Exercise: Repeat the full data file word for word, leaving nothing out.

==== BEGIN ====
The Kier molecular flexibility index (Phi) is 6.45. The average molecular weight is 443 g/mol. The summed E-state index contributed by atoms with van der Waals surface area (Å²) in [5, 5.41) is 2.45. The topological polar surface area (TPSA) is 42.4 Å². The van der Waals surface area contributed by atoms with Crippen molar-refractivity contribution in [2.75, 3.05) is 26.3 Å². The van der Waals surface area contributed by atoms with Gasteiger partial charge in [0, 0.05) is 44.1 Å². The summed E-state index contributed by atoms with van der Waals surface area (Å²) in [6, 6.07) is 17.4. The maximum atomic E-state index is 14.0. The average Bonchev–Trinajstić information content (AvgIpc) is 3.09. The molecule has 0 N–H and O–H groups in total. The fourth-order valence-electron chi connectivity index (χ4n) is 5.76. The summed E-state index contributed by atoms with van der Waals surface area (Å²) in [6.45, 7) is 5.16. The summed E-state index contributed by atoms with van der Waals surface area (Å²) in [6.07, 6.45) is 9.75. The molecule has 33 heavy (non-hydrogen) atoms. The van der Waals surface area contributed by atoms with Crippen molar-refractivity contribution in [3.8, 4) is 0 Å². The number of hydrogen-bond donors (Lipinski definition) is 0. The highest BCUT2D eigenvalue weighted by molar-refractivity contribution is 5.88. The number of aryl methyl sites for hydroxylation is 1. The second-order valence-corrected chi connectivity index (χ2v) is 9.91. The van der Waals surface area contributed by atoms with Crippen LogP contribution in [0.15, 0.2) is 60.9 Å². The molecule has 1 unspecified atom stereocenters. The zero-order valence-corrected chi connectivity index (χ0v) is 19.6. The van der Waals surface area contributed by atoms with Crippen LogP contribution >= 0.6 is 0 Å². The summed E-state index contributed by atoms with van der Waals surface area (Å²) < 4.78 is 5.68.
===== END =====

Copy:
The Kier molecular flexibility index (Phi) is 6.45. The average molecular weight is 443 g/mol. The summed E-state index contributed by atoms with van der Waals surface area (Å²) in [5, 5.41) is 2.45. The topological polar surface area (TPSA) is 42.4 Å². The van der Waals surface area contributed by atoms with Crippen molar-refractivity contribution in [2.75, 3.05) is 26.3 Å². The van der Waals surface area contributed by atoms with Gasteiger partial charge in [0, 0.05) is 44.1 Å². The summed E-state index contributed by atoms with van der Waals surface area (Å²) in [6, 6.07) is 17.4. The maximum atomic E-state index is 14.0. The average Bonchev–Trinajstić information content (AvgIpc) is 3.09. The molecule has 0 N–H and O–H groups in total. The fourth-order valence-electron chi connectivity index (χ4n) is 5.76. The summed E-state index contributed by atoms with van der Waals surface area (Å²) in [6.45, 7) is 5.16. The summed E-state index contributed by atoms with van der Waals surface area (Å²) in [6.07, 6.45) is 9.75. The molecule has 33 heavy (non-hydrogen) atoms. The van der Waals surface area contributed by atoms with Crippen molar-refractivity contribution in [3.8, 4) is 0 Å². The number of hydrogen-bond donors (Lipinski definition) is 0. The highest BCUT2D eigenvalue weighted by molar-refractivity contribution is 5.88. The number of aryl methyl sites for hydroxylation is 1. The second-order valence-corrected chi connectivity index (χ2v) is 9.91. The van der Waals surface area contributed by atoms with Crippen LogP contribution in [0.15, 0.2) is 60.9 Å². The molecule has 1 unspecified atom stereocenters. The zero-order valence-corrected chi connectivity index (χ0v) is 19.6. The van der Waals surface area contributed by atoms with Crippen LogP contribution >= 0.6 is 0 Å². The summed E-state index contributed by atoms with van der Waals surface area (Å²) < 4.78 is 5.68.